As an adolescent-medicine doctor, I’ve heard it all from parents: “I know they’re not having sex”; “They’ve promised to talk to me before they have sex”; “We talk about everything.” When I hear these confident statements from parents, I’m worried. I’m pretty sure that these families don’t talk about everything.
Why do I care so much? Because …
This is why I care so much.
Given these grim facts, it’s important for teens to enter adolescence with the knowledge and power they require to emerge victoriously. Parents, you cannot rely solely on your child’s doctor or health teacher, and you certainly can’t rely on social media and what they read on the internet. You need to champion this mission.
To begin, check your parenting style. What kind of parent are you?
Authoritarian (strict): Controlling and demanding; sets rigid rules; doesn’t explain the reasons for rules (“Because I said so”); expects 100% obedience; gives punishments for not meeting expectations. Children of authoritarian parents may not develop the ability to make decisions independently.
Permissive: Not demanding; sets few rules; acts more like a friend than a parent. Children of permissive parents often grow up feeling that their parents don’t care.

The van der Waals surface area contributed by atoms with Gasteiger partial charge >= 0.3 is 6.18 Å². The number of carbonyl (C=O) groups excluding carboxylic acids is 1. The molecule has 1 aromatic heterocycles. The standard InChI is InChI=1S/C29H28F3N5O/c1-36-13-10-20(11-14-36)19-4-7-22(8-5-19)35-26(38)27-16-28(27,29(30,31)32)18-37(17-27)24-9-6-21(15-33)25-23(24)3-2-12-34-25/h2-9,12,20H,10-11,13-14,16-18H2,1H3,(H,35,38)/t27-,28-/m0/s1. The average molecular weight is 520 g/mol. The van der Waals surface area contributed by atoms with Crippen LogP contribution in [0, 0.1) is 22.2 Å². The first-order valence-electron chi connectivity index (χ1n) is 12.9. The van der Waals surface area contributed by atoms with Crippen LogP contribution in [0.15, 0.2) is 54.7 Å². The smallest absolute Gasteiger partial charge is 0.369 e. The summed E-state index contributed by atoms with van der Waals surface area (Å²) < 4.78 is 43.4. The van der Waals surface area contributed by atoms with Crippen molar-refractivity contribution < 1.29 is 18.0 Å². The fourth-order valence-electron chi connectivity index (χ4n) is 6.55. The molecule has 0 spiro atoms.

Authoritative (balanced): Focuses more on guiding than controlling behavior; sets firm rules; explain the reasons for rules; allows for some “give and take”; forgives and teaches more often than punishing. Children of authoritative parents will likely grow up to become assertive, responsible, independent and cooperative.
Among the various parenting styles, authoritative is proven to be the most effective. Odds are that if your parenting style is authoritative you and your teenager will begin to talk about everything.
Beginning at age 8 or 9, let the talk begin. You can’t go wrong with discussing the changes of puberty before they happen. When they begin puberty and their bodies are changing, it’s time to dive into the deep end. If you want your kids to wait to have sex, you need to tell them so, and tell them why. Peer pressure is very powerful, but in reality teens say that parents have even more influence than peers on their decisions about sex, love and relationships. As a matter of fact, almost 9 in 10 teens said that it would be much easier to postpone sexual activity and avoid pregnancy if they were able to have more open, honest conversations about these topics with their parents.
My advice: I don’t want to put words in your mouth, but try these: “I’d really like you to wait to have sex until you’re older, because if you get pregnant (or get somebody pregnant), it will be harder for you to reach your future goals.” You can also try this: “I’d really like you to wait to have sex until you’re older, but if you decide not to wait, please be safe and use condoms and a reliable form of birth control (like a hormonal intrauterine device).”